Opinions

Rising costs of higher education in the U.S

by ROBERT MIRANDA

This fall, nearly 22 million students will attend some sort of higher education after high school, seeking to better their lives. What many of them may not realize is that the benefits of higher education—enrichment, possibilities of building a career—come with a very steep price; one that has almost exponentially trended upward.

According to budget.universityofcalifornia.edu and calstate.edu, the average University of California (UC) student will graduate with over $20,500 in debt, while the average California State University (Cal State) student will graduate with nearly $18,000 in debt. Nearly 70 percent of all college students will graduate with some sort of debt this year, and the average amount of student debt is approaching $30,000, according to usnews.com. Student debt makes up the second largest source of debt in America, next to mortgages.

Many point out that inflation—having drastically increased since the 1970s—is mostly responsible for such drastic tuition hikes. As the cost of living goes up, so does the cost of college. It seems simple enough. Yet, according to bloomberg.com, college tuition has outpaced the rate of inflation, increasing nearly every year since 1976. Adjusted for inflation, tuition at Cal State has increased nearly threefold since 1992. In November 2014, the University of California Board of Regents voted to raise tuition prices to 5 percent in the years leading up to 2020. While 5 percent may not seem like a lot, in the long run it adds up. The true effects can and will be seen two decades from now. Nationwide, however, the increase is not so drastic. According to collegeboard.com, increases in tuition and fees in public and private four-year schools were below 2 percent between 2013 and 2015.

Many colleges and universities also point to the decrease in state funding for many public state universities to explain why tuition has increased. In 1965, the state of California funded nearly 32 percent of the entire UC budget. Today, it funds only 15 percent. As universities have accepted more students, expanded course options and hired more administrative staff, there are invariably financial burdens that must be paid in some way, and it seems that student tuition is the answer.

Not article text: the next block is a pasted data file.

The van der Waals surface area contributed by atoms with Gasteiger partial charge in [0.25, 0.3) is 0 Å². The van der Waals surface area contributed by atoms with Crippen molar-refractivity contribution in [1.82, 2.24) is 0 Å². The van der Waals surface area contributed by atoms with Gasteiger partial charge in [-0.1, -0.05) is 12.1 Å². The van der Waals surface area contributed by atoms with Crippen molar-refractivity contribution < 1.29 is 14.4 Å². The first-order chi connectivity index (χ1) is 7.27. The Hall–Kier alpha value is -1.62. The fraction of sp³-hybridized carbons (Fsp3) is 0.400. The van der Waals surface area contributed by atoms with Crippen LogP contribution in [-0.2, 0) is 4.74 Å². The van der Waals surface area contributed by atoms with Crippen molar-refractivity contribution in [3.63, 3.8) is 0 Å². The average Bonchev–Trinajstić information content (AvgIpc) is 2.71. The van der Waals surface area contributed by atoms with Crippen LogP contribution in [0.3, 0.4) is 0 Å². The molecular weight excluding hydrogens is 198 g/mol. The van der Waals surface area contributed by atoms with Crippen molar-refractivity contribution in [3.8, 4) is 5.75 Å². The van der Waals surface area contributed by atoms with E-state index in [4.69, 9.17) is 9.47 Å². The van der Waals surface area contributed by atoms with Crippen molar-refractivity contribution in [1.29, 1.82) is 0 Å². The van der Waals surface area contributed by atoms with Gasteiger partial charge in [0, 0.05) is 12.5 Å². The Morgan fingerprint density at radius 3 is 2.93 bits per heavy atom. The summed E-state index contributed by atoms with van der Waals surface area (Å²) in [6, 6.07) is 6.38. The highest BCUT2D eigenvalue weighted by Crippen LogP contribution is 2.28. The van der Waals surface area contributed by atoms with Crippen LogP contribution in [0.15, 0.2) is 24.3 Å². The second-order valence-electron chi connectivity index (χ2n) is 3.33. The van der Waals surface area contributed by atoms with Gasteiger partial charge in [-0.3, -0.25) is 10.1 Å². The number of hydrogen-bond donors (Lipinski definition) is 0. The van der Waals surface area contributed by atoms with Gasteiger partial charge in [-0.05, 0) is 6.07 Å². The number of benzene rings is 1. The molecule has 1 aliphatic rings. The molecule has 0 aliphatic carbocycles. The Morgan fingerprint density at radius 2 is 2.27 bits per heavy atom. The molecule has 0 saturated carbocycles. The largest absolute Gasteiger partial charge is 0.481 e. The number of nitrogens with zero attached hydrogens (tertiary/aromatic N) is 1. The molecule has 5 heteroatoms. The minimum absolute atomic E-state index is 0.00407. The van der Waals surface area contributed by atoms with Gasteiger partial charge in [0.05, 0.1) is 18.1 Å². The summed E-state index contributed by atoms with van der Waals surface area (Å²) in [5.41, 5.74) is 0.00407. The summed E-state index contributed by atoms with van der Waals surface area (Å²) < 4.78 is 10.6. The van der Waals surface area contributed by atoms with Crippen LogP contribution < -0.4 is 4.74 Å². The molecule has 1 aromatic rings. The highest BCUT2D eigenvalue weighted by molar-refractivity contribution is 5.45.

There are many options for prospective students to consider. Trade schools prepare students and give hands-on experience for careers that require highly skilled training, such as electricians and dental assistants, according to thesimpledollar.com. In addition, these schools are similar to many colleges in that they use the Free Application for Federal Student Aid (FAFSA) to calculate financial aid for students. For those considering attending four-year universities, need-based scholarships are often generously bestowed, especially by many private institutions, in addition to merit-based scholarships and grants.

It seems unlikely that the costs of going to college will be decreasing any time in the near future. It also seems unlikely that any solution to make prices lower and more affordable for lower- and middle-class students will soon be implemented. These facts are not meant to discourage students from attending college, but what students can do is become more aware and receptive to ways that ease the financial burden and prevent running up major debts. The ideal solution to this problem, however, would be if states allocated more funds to support higher education and if there was accountability to be shown for the way colleges use these funds. The opportunity to further one’s education is a right that deserves to be enjoyed by anyone who seeks it, but all too often there are pitfalls and financial obstacles that prevent that.

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